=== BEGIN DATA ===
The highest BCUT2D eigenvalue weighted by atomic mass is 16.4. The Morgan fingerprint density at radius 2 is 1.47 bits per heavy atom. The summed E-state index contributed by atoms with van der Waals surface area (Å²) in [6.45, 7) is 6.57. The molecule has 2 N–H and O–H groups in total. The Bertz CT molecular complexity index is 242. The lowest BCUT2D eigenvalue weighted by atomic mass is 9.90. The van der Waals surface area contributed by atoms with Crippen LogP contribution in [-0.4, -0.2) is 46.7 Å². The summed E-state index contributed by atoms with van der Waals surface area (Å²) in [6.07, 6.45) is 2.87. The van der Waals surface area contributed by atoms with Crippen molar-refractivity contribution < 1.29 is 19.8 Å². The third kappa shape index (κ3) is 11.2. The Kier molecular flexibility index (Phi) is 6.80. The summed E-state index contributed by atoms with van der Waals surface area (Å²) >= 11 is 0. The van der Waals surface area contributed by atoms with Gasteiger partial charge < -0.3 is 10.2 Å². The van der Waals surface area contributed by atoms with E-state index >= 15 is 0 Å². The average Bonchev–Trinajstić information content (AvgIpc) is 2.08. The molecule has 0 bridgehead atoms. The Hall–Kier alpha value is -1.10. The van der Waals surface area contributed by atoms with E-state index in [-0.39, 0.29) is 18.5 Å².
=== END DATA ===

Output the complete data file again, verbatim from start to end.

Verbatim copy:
The highest BCUT2D eigenvalue weighted by atomic mass is 16.4. The Morgan fingerprint density at radius 2 is 1.47 bits per heavy atom. The summed E-state index contributed by atoms with van der Waals surface area (Å²) in [6.45, 7) is 6.57. The molecule has 2 N–H and O–H groups in total. The Bertz CT molecular complexity index is 242. The lowest BCUT2D eigenvalue weighted by atomic mass is 9.90. The van der Waals surface area contributed by atoms with Crippen LogP contribution in [-0.4, -0.2) is 46.7 Å². The summed E-state index contributed by atoms with van der Waals surface area (Å²) in [6.07, 6.45) is 2.87. The van der Waals surface area contributed by atoms with Crippen molar-refractivity contribution < 1.29 is 19.8 Å². The third kappa shape index (κ3) is 11.2. The Kier molecular flexibility index (Phi) is 6.80. The summed E-state index contributed by atoms with van der Waals surface area (Å²) >= 11 is 0. The van der Waals surface area contributed by atoms with Gasteiger partial charge < -0.3 is 10.2 Å². The van der Waals surface area contributed by atoms with E-state index >= 15 is 0 Å². The average Bonchev–Trinajstić information content (AvgIpc) is 2.08. The molecule has 0 bridgehead atoms. The Hall–Kier alpha value is -1.10. The van der Waals surface area contributed by atoms with E-state index in [-0.39, 0.29) is 18.5 Å².